Discover the best camping near Moab, Utah.

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Camping near Moab

Come for the red-rock arches, and stay for the canyoneering, climbing, biking, and hiking.

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Camping near Moab presents an unusual challenge: picking just one spot. This adventure-oriented hamlet is surrounded by some of the most breathtaking campsites in all of Utah. Should you sleep in the shadow of a sandstone arch, or make camp next to the Colorado River? Wake up to slickrock biking trails, or pitch your tent next to a killer climbing pitch?

If you’re not sure where to start, the local national parks can help. At Arches National Park, Devils Garden Campground has tent and RV spots tucked into the Red Rocks. Canyonlands National Park offers two campgrounds, each a short drive from breathtaking 2,000-foot canyons. Both parks are open year-round.

For one of the most iconic views near Moab, head to Dead Horse Point State Park. Perched high above a gooseneck in the Colorado River, this park has RV sites with hookups, tent sites, and yurts. From your camp, you can hike the rim trails and mountain bike down singletrack trails.

Are the parks full? The Bureau of Land Management runs 26 great campgrounds in the Moab area. They’re first-come, first-served; get there early on summer weekends to get a spot.

About 20 miles south of Moab, the La Sal Mountains offer a totally different experience. Hike through meadows and over streams to backcountry campsites, or try to bag one of the 12,000+ feet summits. Local campgrounds sit within a stone’s throw of great trout fishing.

In Moab, camping is possible year-round. Spring brings whitewater rafting, while summer means intense heat and bigger crowds. Fall, with its warm weather, is a fantastic time for camping. If you have a warm sleeping bag, come in the winter—you may even get the red rocks to yourself.

Frequently Asked Questions About Camping Near Moab

Can you camp anywhere in Moab?

No, you cannot camp anywhere in Moab. If you’re within 20 miles of Moab, camping is only allowed in developed campgrounds, according to the Bureau of Land Management (BLM). Luckily, developed, designated campgrounds are all over Moab, from primitive campsites at a BLM campground to private RV parks. You can also find a number of primitive camping options just outside the city, including in Arches National Park and on private land.

Can you camp in Moab in winter?

Yes, you can go camping in Moab in winter. Many Moab campgrounds and RV resorts stay open year-round, and the town does not shut down for winter. Area attractions like Arches National Park see much fewer crowds in winter than in fall, and snowy landscapes make for great photos. Between November and February, temperatures sit at around 50° to 55° degrees, meaning tent camping is possible with the right gear so long as you check weather forecasts in advance. January is the coldest month—you can also choose a cozy cabin stay or a vacation rental in Moab for a warmer experience.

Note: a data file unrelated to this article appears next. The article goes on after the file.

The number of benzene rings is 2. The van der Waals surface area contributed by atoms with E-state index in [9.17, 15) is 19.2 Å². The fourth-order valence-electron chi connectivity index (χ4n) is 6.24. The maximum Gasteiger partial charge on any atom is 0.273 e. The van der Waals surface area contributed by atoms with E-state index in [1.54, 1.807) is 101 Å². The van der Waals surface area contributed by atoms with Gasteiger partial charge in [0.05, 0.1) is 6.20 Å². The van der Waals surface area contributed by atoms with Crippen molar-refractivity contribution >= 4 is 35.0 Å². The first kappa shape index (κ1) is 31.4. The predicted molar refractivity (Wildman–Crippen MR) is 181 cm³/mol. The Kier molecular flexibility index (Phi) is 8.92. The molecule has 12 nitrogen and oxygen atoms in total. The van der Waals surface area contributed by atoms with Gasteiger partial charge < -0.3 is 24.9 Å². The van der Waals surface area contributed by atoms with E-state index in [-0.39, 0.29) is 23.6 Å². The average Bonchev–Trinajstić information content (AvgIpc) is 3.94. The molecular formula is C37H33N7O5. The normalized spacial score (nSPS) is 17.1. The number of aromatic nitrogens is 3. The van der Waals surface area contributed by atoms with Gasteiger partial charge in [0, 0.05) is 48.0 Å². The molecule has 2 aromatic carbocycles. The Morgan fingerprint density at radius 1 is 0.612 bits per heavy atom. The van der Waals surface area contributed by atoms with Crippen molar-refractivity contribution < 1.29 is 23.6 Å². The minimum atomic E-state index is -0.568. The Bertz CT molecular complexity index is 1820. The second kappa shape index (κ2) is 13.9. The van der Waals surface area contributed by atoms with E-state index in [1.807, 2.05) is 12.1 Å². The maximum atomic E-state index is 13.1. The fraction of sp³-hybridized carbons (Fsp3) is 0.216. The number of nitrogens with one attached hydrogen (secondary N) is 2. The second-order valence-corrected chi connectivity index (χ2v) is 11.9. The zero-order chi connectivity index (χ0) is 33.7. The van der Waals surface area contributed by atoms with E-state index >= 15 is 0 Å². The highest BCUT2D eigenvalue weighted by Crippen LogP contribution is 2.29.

How much does it cost to camp in Moab?

Moab camping ranges in price, from $20 per night for a simple tent or RV camping site to upwards of $350 for a luxury Moab cabin. You’re likely to pay more as amenities increase, as prices are lowest for primitive campsites and rise with access to things like bathrooms, showers, camp kitchens, and free wifi. Find Moab camping under $50.

Where can I camp for free in Moab?

While you’re unlikely to find any free camping in Moab itself, free camping can be found well outside town in Manti LaSal National Forest.  Although the Bureau of Land Management (BLM) oversees more than 20 campgrounds around Moab, most of these developed campsites require a fee to stay overnight. (When within 20 miles of Moab, camping is only allowed in developed campgrounds, making free camping a rarity) Arches National Park requires entry fees, so you won’t find free camping in the park either.

Can you camp on BLM land in Utah?

Yes, you can camp on BLM land in Utah, where 42% of the state is considered BLM land (some 22.9 million acres). Most developed BLM campgrounds in the state require a fee, while dispersed campsites on Utah BLM land are more often free. Popular spots include the Silver Island Mountains Backcountry Byway (BCB) outside the Bonneville Salt Flats, Uinta-Wasatch-Cache National Forest outside Gunnison, and Ashley National Forest

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